What do lawyers fear most about technology? What should they fear? For this All Hallows’ Eve edition of Friday 5+ Tech Tips, we asked the practice management experts for their best — or is it worst? — legal tech horror stories. Here are their chosen tales, along with a little guidance on warding off the technology goblins. (Oh, the horror!)
Jim Calloway: Disappearing Data
You can recover from almost any disaster, but a busy lawyer finding the time to recover from a major data loss is a haunting thought indeed. Recovering or re-creating your forms, your work-in-process, the emails you have not yet replied to, billing records and other lost data will require a frightening amount of work. It will also waste a chilling amount of otherwise billable time.
One data backup is no longer enough to ward off this dread. Grab a mirror image of each new computer put into service so it can quickly be resurrected from the Underworld if it crashes. Set up an offline backup service as your primary potion for success. But also have some portable hard drives and regularly fill them with a redundant backup of your most important data. You can never have too much Halloween fun or too many backups!
Jim Calloway (@JimCalloway) is Director of the Management Assistance Program for the Oklahoma Bar Association and author of several ABA books. He blogs at Jim Calloway’s Law Practice Tips and co-produces the podcast The Digital Edge: Lawyers and Technology.
Sharon Nelson and John Simek: Restoration Nowhere?
Lawyers should fear stupidity. In a recent two-week time frame, we heard about four Northern Virginia law firms that had been struck by ransomware, which encrypts your files and demands a ransom for the decryption key. In every case, a law firm employee clicked on a link (all of them suspicious in our judgment). Two of them did not have their backups engineered correctly — which meant that they couldn’t thumb their noses at the bad guys because they couldn’t restore their data from backup.
Two salient points here: Find an IT provider that knows how to engineer backups so they cannot be attacked by ransomware and, therefore, provide you with the means to restore any encrypted data. And for heaven’s sake, train, train, train! Law firms resist training their employees because of the drain on billable time. Do they know what it costs when their carbon units click on an email attachment or a hyperlink that contains malware? Training is the best kind of risk management.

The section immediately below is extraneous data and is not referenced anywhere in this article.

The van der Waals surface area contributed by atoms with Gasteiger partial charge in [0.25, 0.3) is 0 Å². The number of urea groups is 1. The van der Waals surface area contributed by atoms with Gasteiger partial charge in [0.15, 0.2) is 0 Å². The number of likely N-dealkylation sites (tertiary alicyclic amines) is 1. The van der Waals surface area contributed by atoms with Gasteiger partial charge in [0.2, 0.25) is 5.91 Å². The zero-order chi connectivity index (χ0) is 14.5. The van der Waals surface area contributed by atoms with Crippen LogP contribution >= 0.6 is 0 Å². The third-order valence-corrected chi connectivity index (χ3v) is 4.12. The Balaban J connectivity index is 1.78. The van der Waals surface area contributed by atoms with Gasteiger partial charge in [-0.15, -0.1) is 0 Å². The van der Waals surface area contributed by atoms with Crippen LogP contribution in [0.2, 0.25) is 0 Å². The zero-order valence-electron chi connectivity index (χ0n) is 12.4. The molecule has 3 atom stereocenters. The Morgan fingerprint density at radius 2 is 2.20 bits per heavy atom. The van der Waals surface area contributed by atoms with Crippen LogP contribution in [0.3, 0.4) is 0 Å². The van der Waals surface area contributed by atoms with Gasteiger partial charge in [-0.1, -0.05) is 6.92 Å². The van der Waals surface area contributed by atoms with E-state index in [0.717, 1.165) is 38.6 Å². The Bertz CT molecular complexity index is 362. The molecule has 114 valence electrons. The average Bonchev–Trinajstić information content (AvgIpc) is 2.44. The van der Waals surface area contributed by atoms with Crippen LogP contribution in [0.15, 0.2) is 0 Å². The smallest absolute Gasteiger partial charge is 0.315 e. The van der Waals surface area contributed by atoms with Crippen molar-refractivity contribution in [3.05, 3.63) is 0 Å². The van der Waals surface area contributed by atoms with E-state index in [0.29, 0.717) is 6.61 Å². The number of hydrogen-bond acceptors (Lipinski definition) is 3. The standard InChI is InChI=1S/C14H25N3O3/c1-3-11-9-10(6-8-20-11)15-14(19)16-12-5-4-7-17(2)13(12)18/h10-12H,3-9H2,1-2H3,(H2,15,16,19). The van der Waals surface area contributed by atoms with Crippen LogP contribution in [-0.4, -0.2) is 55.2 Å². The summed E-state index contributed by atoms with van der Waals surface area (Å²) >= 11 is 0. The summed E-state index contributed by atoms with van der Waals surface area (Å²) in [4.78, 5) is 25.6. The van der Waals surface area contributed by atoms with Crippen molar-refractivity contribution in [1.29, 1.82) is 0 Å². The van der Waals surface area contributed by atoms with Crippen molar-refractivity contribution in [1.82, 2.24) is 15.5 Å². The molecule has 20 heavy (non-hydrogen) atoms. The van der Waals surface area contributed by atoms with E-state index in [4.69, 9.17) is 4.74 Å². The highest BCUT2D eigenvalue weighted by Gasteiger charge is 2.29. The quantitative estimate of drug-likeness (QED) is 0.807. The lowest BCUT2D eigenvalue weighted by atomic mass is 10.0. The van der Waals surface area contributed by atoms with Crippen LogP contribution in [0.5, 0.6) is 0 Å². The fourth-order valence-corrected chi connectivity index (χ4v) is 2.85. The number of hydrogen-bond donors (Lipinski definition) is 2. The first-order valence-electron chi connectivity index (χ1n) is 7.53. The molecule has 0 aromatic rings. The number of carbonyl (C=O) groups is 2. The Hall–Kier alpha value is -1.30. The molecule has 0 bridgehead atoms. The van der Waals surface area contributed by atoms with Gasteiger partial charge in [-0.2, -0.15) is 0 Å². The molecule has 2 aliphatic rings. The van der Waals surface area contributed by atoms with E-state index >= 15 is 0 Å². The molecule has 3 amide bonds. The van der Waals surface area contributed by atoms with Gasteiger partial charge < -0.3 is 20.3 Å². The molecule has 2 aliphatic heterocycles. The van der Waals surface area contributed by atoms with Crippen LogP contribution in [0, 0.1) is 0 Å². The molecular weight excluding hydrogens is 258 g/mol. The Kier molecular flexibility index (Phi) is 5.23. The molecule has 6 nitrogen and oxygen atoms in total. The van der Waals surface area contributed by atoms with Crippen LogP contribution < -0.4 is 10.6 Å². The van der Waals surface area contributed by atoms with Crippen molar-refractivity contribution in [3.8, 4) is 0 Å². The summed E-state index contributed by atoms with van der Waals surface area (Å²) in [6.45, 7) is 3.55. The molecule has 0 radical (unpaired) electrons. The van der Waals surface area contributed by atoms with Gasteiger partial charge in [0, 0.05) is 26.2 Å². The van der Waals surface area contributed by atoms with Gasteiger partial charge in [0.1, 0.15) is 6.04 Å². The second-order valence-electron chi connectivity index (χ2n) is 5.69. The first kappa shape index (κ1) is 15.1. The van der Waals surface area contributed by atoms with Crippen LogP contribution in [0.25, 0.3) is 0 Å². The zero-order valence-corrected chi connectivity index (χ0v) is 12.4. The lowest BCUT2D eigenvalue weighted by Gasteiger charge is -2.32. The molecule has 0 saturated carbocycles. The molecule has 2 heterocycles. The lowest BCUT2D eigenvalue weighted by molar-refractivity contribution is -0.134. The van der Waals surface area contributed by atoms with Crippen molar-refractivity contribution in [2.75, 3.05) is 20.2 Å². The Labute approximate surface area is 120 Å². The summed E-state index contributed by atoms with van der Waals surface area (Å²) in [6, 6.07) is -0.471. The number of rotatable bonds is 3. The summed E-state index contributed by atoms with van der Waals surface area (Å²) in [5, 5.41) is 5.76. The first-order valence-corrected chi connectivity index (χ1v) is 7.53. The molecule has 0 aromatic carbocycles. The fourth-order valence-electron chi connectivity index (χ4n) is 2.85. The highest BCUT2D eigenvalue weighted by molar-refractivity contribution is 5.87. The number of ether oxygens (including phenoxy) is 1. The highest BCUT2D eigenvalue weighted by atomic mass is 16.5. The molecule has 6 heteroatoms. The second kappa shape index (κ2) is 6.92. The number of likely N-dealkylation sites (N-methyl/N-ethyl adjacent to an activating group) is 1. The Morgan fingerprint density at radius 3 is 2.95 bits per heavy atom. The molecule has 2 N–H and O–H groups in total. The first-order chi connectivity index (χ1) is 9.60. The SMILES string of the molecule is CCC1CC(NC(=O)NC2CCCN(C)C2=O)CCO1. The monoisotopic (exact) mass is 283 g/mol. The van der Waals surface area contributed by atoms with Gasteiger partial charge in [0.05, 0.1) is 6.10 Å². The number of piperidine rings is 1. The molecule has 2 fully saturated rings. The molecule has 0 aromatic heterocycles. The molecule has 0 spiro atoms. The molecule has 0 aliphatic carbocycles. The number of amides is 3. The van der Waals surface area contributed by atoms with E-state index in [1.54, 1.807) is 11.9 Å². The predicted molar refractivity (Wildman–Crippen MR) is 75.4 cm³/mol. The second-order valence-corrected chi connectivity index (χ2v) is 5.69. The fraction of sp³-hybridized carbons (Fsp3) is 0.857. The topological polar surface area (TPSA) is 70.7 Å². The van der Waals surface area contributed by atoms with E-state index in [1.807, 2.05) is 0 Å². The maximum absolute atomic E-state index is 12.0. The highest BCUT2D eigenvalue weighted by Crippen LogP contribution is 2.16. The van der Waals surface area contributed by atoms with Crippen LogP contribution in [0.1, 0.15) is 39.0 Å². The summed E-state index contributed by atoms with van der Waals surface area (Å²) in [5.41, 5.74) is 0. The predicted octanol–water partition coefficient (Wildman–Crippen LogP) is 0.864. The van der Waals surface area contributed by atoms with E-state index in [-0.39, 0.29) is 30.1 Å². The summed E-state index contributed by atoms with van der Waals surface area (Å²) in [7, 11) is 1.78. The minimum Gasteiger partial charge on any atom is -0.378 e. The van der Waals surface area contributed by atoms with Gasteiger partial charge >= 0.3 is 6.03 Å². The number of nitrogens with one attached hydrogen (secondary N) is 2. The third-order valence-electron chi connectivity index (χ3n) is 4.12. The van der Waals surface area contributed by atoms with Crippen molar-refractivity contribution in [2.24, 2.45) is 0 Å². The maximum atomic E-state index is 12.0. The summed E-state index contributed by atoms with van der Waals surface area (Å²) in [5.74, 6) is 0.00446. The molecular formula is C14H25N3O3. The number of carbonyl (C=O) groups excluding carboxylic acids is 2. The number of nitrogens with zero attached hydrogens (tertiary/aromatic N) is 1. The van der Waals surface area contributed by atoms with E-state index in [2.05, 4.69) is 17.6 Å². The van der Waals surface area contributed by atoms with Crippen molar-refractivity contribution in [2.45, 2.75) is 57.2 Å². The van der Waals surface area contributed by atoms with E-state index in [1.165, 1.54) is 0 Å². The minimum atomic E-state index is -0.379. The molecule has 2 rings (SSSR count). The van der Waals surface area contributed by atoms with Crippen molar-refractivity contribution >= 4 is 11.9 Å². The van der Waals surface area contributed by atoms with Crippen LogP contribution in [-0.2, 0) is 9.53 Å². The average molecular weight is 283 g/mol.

Halloween terror is finding that your data has vanished like a ghost.
Sharon D. Nelson (@SharonNelsonEsq) and John W. Simek (@SenseiEnt) are the President and Vice President of Sensei Enterprises, Inc., a digital forensics, legal technology and information security firm based in Fairfax, VA. Popular speakers and authors, they have written several books, including “The 2008-2015 Solo and Small Firm Legal Technology Guides” and “Encryption Made Simple for Lawyers.” Sharon blogs at Ride the Lightning and together they co-host of the Digital Detectives podcast.
Nora Regis: Beware the Status Quo
The scariest trap a lawyer should most fear is falling victim to organizational inertia. Thinking “We’ve always done it this way” can be both costly and ineffectual, especially when it comes to technology. Once a year, look at your firm’s processes and ask why you do things the way that you do them. After you answer your first why, ask why again and again. You will uncover pain points in your processes that you can improve. For example, are you holding on to a clunky old email client or AOL email address just because you’re used to it? Still using Windows XP because you think new computers are costly, even though Microsoft no longer supports it? Could your firm benefit from an upgrade of (or migration to) case management software?
New technology and other changes can be spooky, but nothing is scarier than a malpractice lawsuit, and old technology makes you vulnerable. Consult with a practice management advisor or your local bar association for help migrating to a more efficient way of getting things done. It’s what they’re there for, and they’ll be happy to turn your firm from a technological house of horrors into a happy one!